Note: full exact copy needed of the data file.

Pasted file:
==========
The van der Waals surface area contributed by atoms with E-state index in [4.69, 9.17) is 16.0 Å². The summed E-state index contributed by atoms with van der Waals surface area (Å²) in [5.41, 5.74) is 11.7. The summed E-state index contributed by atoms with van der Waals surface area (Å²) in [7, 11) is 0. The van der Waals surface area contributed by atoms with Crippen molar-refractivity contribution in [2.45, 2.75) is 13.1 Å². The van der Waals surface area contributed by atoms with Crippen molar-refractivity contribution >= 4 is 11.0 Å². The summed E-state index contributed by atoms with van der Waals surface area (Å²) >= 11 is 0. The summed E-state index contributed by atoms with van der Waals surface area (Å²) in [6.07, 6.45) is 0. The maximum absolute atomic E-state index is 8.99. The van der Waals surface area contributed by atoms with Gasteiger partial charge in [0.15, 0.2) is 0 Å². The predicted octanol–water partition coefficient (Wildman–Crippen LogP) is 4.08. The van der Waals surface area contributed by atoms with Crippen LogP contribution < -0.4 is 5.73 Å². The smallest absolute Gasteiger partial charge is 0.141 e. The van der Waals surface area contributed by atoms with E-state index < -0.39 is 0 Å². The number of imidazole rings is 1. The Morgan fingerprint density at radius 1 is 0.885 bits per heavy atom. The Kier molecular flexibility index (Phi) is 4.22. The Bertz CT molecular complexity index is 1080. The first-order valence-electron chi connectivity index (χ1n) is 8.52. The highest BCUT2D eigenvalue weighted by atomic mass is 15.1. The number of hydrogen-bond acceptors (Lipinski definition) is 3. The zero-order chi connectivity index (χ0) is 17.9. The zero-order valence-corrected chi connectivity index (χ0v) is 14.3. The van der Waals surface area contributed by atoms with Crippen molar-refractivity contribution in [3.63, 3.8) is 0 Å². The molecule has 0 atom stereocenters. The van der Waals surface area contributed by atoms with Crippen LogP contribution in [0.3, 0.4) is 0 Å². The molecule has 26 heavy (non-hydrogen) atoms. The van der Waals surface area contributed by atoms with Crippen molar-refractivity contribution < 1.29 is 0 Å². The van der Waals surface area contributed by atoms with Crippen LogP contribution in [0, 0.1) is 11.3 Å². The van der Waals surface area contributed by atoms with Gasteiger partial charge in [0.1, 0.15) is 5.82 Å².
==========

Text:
The van der Waals surface area contributed by atoms with E-state index in [4.69, 9.17) is 16.0 Å². The summed E-state index contributed by atoms with van der Waals surface area (Å²) in [5.41, 5.74) is 11.7. The summed E-state index contributed by atoms with van der Waals surface area (Å²) in [7, 11) is 0. The van der Waals surface area contributed by atoms with Crippen molar-refractivity contribution in [2.45, 2.75) is 13.1 Å². The van der Waals surface area contributed by atoms with Crippen molar-refractivity contribution >= 4 is 11.0 Å². The summed E-state index contributed by atoms with van der Waals surface area (Å²) >= 11 is 0. The summed E-state index contributed by atoms with van der Waals surface area (Å²) in [6.07, 6.45) is 0. The maximum absolute atomic E-state index is 8.99. The van der Waals surface area contributed by atoms with Gasteiger partial charge in [0.15, 0.2) is 0 Å². The predicted octanol–water partition coefficient (Wildman–Crippen LogP) is 4.08. The van der Waals surface area contributed by atoms with Crippen LogP contribution < -0.4 is 5.73 Å². The smallest absolute Gasteiger partial charge is 0.141 e. The van der Waals surface area contributed by atoms with E-state index < -0.39 is 0 Å². The number of imidazole rings is 1. The Morgan fingerprint density at radius 1 is 0.885 bits per heavy atom. The Kier molecular flexibility index (Phi) is 4.22. The Bertz CT molecular complexity index is 1080. The first-order valence-electron chi connectivity index (χ1n) is 8.52. The highest BCUT2D eigenvalue weighted by atomic mass is 15.1. The number of hydrogen-bond acceptors (Lipinski definition) is 3. The zero-order chi connectivity index (χ0) is 17.9. The zero-order valence-corrected chi connectivity index (χ0v) is 14.3. The van der Waals surface area contributed by atoms with Crippen molar-refractivity contribution in [3.63, 3.8) is 0 Å². The molecule has 0 atom stereocenters. The van der Waals surface area contributed by atoms with Crippen LogP contribution in [0.3, 0.4) is 0 Å². The molecule has 26 heavy (non-hydrogen) atoms. The van der Waals surface area contributed by atoms with Crippen molar-refractivity contribution < 1.29 is 0 Å². The van der Waals surface area contributed by atoms with Crippen LogP contribution in [0, 0.1) is 11.3 Å². The van der Waals surface area contributed by atoms with Gasteiger partial charge in [0.1, 0.15) is 5.82 Å².